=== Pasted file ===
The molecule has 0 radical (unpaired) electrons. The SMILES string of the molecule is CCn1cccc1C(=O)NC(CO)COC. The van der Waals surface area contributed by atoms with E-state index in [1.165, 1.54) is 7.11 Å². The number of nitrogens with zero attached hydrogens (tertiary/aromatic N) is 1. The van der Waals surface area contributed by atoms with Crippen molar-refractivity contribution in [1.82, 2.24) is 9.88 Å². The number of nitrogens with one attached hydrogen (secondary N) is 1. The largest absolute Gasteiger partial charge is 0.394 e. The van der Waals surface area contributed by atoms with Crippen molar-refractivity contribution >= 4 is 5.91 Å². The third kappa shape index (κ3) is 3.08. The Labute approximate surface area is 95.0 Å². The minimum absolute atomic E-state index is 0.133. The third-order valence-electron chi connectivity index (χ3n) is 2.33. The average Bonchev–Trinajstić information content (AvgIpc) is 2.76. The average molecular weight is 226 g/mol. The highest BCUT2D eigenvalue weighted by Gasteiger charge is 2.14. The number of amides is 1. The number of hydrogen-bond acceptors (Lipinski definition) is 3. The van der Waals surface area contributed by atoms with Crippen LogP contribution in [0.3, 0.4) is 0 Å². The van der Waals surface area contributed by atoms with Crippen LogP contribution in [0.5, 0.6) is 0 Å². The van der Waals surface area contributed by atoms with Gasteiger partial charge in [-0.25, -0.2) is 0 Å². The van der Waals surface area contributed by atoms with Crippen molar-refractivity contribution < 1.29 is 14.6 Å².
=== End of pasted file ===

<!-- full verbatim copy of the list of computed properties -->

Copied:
The molecule has 0 radical (unpaired) electrons. The SMILES string of the molecule is CCn1cccc1C(=O)NC(CO)COC. The van der Waals surface area contributed by atoms with E-state index in [1.165, 1.54) is 7.11 Å². The number of nitrogens with zero attached hydrogens (tertiary/aromatic N) is 1. The van der Waals surface area contributed by atoms with Crippen molar-refractivity contribution in [1.82, 2.24) is 9.88 Å². The number of nitrogens with one attached hydrogen (secondary N) is 1. The largest absolute Gasteiger partial charge is 0.394 e. The van der Waals surface area contributed by atoms with Crippen molar-refractivity contribution >= 4 is 5.91 Å². The third kappa shape index (κ3) is 3.08. The Labute approximate surface area is 95.0 Å². The minimum absolute atomic E-state index is 0.133. The third-order valence-electron chi connectivity index (χ3n) is 2.33. The average Bonchev–Trinajstić information content (AvgIpc) is 2.76. The average molecular weight is 226 g/mol. The highest BCUT2D eigenvalue weighted by Gasteiger charge is 2.14. The number of amides is 1. The number of hydrogen-bond acceptors (Lipinski definition) is 3. The van der Waals surface area contributed by atoms with Crippen LogP contribution in [0.3, 0.4) is 0 Å². The van der Waals surface area contributed by atoms with Crippen LogP contribution in [0.5, 0.6) is 0 Å². The van der Waals surface area contributed by atoms with Gasteiger partial charge in [-0.25, -0.2) is 0 Å². The van der Waals surface area contributed by atoms with Crippen molar-refractivity contribution < 1.29 is 14.6 Å².